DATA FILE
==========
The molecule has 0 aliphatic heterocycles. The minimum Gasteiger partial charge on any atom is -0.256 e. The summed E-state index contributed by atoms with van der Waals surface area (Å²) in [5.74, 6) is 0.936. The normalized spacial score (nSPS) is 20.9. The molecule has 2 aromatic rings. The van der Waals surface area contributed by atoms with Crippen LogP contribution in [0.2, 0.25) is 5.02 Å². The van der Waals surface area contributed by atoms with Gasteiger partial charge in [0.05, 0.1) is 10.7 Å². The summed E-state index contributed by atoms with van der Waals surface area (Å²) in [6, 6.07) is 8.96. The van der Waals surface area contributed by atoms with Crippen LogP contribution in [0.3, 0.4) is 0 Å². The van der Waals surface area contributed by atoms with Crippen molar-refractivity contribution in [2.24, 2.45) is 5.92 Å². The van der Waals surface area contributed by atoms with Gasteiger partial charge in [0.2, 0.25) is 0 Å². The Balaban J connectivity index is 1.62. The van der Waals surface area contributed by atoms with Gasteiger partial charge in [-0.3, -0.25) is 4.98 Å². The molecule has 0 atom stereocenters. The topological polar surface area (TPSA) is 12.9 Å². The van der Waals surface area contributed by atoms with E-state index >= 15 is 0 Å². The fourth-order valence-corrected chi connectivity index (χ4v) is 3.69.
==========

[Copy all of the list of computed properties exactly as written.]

The molecule has 0 aliphatic heterocycles. The minimum Gasteiger partial charge on any atom is -0.256 e. The summed E-state index contributed by atoms with van der Waals surface area (Å²) in [5.74, 6) is 0.936. The normalized spacial score (nSPS) is 20.9. The molecule has 2 aromatic rings. The van der Waals surface area contributed by atoms with Crippen LogP contribution in [0.2, 0.25) is 5.02 Å². The van der Waals surface area contributed by atoms with Gasteiger partial charge in [0.05, 0.1) is 10.7 Å². The summed E-state index contributed by atoms with van der Waals surface area (Å²) in [6, 6.07) is 8.96. The van der Waals surface area contributed by atoms with Crippen LogP contribution in [0.3, 0.4) is 0 Å². The van der Waals surface area contributed by atoms with Crippen molar-refractivity contribution in [2.24, 2.45) is 5.92 Å². The van der Waals surface area contributed by atoms with Gasteiger partial charge in [0.2, 0.25) is 0 Å². The Balaban J connectivity index is 1.62. The van der Waals surface area contributed by atoms with Gasteiger partial charge in [-0.3, -0.25) is 4.98 Å². The molecule has 0 atom stereocenters. The topological polar surface area (TPSA) is 12.9 Å². The van der Waals surface area contributed by atoms with E-state index >= 15 is 0 Å². The fourth-order valence-corrected chi connectivity index (χ4v) is 3.69.